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Published on Gold Anti-Trust Action Committee (http://www.gata.org)

Westerners may not be the only ones who know how to rig markets

By cpowell
Created 2004-10-15 07:00

Deficit issue to figure in debate;
Budget watchers blast both candidates

By William L. Watts
CBS.MarketWatch.com
Wednesday, October 13, 2004

http://cbs.marketwatch.com/news/story.asp?guid=%7BA6997469%2D0925% [1]
2D4189%2D93D0%2D69E75A587C8E%7D&siteid=mktw

WASHINGTON -- Who is the bigger spendthrift?

President Bush and Democratic challenger John
Kerry will undoubtedly try to pin that label on each
other when they meet for a final and crucial debate
in Tempe, Ariz., Wednesday night.

But budget watchdogs say neither candidate has a
lot to brag about when it comes to plans to put the
nation's fiscal house in order.

Kerry has blasted Bush for a swing from budget
surplus to deficit over the course of his first term.
Bush has argued that the turn was inevitable given
the short-lived 2001 recession, the bursting of the
stock market bubble, and the aftermath of the Sept.
11, 2001, terror attacks.

Kerry and his supporters argue that Bush's tax cuts
were wrongly weighted toward the wealthiest
taxpayers, failing to provide an adequate stimulus
and setting up long-term structural deficits.

"The president was handed a $5.6 trillion surplus,
ladies and gentlemen.That's where he was when he
came into office," Kerry said in last Friday's
presidential debate, referring to 10-year budget
projections by the Congressional Budget Office. "We
now have a $2.6 trillion deficit.This is the biggest
turnaround in the history of the country."

Bush and his allies argue that the surplus projection
seen when they entered office was never realistic.
And they contend that the tax cuts shored up the
economy, and that by controlling spending they
can cut the budget deficit in half in five years.

"Because we cut taxes on everybody ... the recession
was one of the shortest in our nation's history," Bush
said last Friday.

Both candidates dancing around the issue

Critics have scoffed at plans outlined by both Bush
and Kerry to lower the tide of red ink. Neither
candidate has offered a detailed plan to bring the
budget into balance. Kerry has vowed to cut the
annual shortfall in half over four years.

"The bottom line is that neither candidate has
produced a credible set of numbers to back up his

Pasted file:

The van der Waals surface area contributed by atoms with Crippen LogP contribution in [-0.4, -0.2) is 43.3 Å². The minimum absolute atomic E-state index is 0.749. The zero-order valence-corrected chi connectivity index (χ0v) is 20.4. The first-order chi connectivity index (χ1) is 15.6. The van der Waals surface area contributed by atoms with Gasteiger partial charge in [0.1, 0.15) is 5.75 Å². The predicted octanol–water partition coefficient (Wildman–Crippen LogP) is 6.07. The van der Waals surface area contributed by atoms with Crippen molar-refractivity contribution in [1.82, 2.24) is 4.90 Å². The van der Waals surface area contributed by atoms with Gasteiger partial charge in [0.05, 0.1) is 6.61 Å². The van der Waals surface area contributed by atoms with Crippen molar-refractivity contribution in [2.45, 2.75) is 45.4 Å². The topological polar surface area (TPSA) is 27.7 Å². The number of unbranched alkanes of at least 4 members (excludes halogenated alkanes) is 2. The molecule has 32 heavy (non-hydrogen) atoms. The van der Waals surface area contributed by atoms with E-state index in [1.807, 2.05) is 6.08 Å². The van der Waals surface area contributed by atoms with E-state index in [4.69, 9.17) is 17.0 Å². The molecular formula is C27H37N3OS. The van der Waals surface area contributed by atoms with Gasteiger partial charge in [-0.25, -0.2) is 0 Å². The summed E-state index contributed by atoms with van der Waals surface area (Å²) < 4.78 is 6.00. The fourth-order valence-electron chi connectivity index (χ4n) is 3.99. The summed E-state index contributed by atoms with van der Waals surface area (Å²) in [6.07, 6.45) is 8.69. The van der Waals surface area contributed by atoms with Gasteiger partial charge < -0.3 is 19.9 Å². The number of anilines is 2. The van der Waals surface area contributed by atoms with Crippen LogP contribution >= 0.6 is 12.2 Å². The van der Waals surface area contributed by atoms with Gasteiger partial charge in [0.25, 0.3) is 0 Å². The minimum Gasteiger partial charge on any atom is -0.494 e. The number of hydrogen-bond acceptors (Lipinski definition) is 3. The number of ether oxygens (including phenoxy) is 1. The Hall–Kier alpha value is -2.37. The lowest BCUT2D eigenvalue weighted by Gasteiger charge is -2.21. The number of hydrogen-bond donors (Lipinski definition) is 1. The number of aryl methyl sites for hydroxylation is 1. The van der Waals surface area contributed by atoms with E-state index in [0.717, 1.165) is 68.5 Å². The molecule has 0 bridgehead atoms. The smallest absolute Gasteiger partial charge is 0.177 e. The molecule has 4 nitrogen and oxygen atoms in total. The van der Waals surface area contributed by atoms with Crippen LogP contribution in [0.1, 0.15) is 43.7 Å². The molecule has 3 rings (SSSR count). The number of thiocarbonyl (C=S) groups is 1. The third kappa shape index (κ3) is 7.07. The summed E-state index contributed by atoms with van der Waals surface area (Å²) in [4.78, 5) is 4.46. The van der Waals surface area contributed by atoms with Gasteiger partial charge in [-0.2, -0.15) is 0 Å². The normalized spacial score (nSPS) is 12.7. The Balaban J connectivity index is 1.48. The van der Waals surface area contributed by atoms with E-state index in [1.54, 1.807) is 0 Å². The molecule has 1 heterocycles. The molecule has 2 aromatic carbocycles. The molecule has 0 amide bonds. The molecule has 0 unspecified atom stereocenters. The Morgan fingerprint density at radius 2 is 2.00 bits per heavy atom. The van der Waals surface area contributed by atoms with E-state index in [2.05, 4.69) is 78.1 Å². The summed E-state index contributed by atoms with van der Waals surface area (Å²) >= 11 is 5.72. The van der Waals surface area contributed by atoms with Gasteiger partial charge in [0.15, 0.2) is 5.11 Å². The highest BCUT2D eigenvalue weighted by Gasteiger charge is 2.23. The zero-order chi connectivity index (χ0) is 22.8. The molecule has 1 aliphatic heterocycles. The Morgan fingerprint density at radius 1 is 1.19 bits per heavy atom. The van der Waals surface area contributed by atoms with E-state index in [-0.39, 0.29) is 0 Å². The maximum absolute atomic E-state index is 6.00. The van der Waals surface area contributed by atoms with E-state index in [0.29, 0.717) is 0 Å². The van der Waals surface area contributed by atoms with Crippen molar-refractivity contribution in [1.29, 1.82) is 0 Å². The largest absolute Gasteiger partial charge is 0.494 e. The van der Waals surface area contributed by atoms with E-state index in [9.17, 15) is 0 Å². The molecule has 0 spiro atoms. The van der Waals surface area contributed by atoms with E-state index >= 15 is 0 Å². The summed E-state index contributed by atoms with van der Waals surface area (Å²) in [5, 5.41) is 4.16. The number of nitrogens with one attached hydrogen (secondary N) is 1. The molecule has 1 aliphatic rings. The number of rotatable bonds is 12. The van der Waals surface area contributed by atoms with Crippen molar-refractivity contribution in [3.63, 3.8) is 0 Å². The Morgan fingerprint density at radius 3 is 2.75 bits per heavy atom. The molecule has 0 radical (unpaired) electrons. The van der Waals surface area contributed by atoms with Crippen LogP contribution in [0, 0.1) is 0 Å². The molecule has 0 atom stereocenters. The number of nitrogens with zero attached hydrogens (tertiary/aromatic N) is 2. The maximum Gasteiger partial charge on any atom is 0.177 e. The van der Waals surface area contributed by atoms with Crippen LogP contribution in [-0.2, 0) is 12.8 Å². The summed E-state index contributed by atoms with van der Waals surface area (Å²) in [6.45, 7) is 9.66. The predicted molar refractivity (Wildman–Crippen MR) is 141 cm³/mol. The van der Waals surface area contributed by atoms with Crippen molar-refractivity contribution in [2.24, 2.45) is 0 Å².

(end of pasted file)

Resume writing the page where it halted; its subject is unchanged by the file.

deficit reduction rhetoric," concluded a briefing paper
released by the Concord Coalition, a bipartisan group
that lobbies for balanced budgets.

While fiscal policy should take a "prominent role" in
the campaign, "it cannot be said that either President
Bush or Senator Kerry has a credible plan for dealing
with the fiscal challenges he will face if elected. Both
candidates are touting expensive initiatives that would
make deficit reduction more difficult in the short term
and fiscal sustainability unlikely in the long-term,"
the report said.

Kerry has called for repealing President Bush's tax
cuts for Americans earning more than $200,000 a
year, while extending other income tax cuts that were
aimed at the middle class while providing additional
breaks -- measures that the Concord Coalition
estimates would reduce revenues by $498 billion
over 10 years.

Meanwhile, Kerry's spending plans for health care,
education, and other areas would boost spending
by $771 billion over the same period, adding a total
of $1.27 trillion to the deficit over 10 years.

But the Bush outlook is slightly worse. Extending all
his existing tax cuts and his new tax proposals would
reduce revenues by $1.244 trillion under the coalition's
estimates. Spending would rise by $82 billion, not
including transition costs tied to Bush's renewed call
for allowing the creation of individual Social Security
accounts. Bush would see debt rise by a total of
$1.33 trillion over the next decade.

Stanley Collender, a veteran budget analyst with
Financial Dynamics, said the budget issue is more
problematic for Bush.

"The question is will Kerry be able to get the president
to try to defend something that's very difficult to defend,"
Collender said.

Kerry's budget plan for reducing the deficit "is as
questionable as the president's is," Collender said,
noting that both will likely be able to cut the deficit in
half only due to surplus Social Security revenues that
will evaporate in the subsequent decade.

"The difference is that the president has a track record
and Kerry will be able to criticize it, as opposed to the
president talking in generalities about what Kerry might
do going forward," Collender said.

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